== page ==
Saturday, August 20

Why do the most flamboyant males have the evolutionary edge? – Alex Riley | Aeon Essays

Something relating to our Ecuador visit. And to Darwin of course. A most fascinating overview of why males spend so much time in impressing females. And other males so that they are frightened away from the females. We aren't that different from animals or peacocks and this has driven our behaviours. 
Very interesting to note how human behaviour is also aligned to ensuring our mitochondria is aligned with our partner's. 

Why do the most flamboyant males have the evolutionary edge? – Alex Riley | Aeon Essays
(via Instapaper)

For a large part of his life, Charles Darwin didn't like peacocks. It wasn't their loud vocalisations – a high-pitched, piercing combo of laughter and screaming. That he could deal with. What kept him up at night was the peacocks' tails. As he wrote to a friend in 1860, the sight of those ornate feathers made him feel sick whenever he gazed at them. Why? Because he couldn't explain them. The plumes of turquoise, blue and brown, trailing behind many times the bird's body length or spread into a wide fan of flamboyancy, was an affront to his theory of evolution by natural selection, a process founded on efficiency and removal of extravagance.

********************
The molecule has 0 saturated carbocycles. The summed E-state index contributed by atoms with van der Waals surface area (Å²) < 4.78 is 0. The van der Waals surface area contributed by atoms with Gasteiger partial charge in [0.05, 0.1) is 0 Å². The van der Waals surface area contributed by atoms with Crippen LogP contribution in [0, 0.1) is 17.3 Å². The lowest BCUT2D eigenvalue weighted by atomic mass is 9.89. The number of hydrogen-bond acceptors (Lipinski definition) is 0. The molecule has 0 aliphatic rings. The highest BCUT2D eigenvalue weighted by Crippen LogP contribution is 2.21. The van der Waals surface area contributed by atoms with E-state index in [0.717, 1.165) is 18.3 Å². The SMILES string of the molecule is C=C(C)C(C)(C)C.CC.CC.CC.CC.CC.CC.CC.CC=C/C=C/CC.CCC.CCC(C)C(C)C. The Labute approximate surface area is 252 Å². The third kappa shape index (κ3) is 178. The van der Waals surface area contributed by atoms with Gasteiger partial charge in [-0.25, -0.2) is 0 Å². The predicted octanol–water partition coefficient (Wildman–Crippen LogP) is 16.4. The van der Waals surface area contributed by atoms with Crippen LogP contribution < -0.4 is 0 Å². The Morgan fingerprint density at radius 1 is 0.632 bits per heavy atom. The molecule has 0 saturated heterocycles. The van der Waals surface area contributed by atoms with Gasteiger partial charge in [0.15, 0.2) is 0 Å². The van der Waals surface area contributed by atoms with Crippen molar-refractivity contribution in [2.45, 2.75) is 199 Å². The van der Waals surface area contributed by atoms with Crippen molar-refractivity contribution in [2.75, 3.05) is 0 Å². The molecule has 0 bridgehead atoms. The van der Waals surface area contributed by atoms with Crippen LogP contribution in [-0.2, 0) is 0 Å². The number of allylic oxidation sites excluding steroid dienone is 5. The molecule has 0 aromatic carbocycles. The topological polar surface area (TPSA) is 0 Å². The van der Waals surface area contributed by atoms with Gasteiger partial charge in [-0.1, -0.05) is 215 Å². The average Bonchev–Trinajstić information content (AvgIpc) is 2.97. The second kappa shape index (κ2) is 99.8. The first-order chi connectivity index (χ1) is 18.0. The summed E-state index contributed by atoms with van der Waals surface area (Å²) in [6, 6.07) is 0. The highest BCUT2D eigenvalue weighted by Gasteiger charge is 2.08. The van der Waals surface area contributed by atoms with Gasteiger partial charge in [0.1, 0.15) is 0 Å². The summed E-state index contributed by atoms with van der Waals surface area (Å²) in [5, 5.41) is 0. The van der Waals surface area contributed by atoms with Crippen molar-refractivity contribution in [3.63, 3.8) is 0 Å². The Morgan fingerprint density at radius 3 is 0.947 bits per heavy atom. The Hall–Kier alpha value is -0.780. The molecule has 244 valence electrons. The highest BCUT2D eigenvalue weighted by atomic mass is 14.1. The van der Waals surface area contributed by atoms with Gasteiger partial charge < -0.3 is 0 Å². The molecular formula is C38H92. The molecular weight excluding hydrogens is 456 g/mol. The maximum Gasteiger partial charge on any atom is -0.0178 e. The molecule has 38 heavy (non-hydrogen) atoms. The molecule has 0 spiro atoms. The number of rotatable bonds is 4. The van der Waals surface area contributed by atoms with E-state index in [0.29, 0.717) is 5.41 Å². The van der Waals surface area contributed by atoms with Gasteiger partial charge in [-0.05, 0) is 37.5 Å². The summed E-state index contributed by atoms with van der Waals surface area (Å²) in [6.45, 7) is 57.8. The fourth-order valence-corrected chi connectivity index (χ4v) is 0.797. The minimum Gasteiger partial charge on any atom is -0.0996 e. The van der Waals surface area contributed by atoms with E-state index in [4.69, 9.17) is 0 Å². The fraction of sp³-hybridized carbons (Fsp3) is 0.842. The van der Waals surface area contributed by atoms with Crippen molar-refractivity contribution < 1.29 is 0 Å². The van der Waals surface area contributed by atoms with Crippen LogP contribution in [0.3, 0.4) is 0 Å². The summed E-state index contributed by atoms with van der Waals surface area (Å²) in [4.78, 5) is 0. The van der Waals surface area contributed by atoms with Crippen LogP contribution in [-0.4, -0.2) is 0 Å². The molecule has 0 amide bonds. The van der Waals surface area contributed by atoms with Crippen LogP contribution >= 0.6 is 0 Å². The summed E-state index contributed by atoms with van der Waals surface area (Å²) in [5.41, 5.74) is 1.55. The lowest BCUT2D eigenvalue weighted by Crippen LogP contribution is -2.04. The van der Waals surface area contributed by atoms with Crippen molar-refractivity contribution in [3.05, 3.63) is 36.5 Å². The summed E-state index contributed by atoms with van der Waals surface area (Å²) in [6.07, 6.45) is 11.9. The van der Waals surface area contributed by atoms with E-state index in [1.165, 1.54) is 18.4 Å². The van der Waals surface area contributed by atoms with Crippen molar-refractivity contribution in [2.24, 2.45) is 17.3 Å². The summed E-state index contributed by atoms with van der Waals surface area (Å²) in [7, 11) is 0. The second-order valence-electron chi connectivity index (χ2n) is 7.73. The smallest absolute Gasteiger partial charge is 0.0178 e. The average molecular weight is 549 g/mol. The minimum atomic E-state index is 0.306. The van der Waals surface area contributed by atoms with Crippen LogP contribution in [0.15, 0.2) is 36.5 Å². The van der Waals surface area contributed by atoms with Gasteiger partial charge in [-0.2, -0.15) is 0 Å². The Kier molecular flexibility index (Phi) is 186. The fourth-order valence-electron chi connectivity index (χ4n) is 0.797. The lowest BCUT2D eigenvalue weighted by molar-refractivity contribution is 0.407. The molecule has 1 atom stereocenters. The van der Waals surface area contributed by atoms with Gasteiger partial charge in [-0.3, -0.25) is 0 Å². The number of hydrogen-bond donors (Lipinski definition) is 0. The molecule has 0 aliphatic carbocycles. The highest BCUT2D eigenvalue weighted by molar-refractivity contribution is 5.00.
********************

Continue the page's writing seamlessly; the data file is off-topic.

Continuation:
Not only is such a train of feathers metabolically costly, it is also readily visible to any carnivore looking for an easy meal. With all the predation, pathogens and diseases that living things need to overcome, Darwin wondered, how could such self-destructive beauty evolve? Why would an animal go to such extremes to make life harder, and death more likely? He finally hit on a plausible answer in 1871. In the second part of his book The Descent of Man, he explained that there is more to life than mere survival. Animals need to have sex, too. And because females are often more heavily invested than males in egg production and parental care, they are more likely to take the lead in choosing mates, too. As Darwin wrote: 'It's not a struggle for existence, but a struggle between the males for the possession of the females.'

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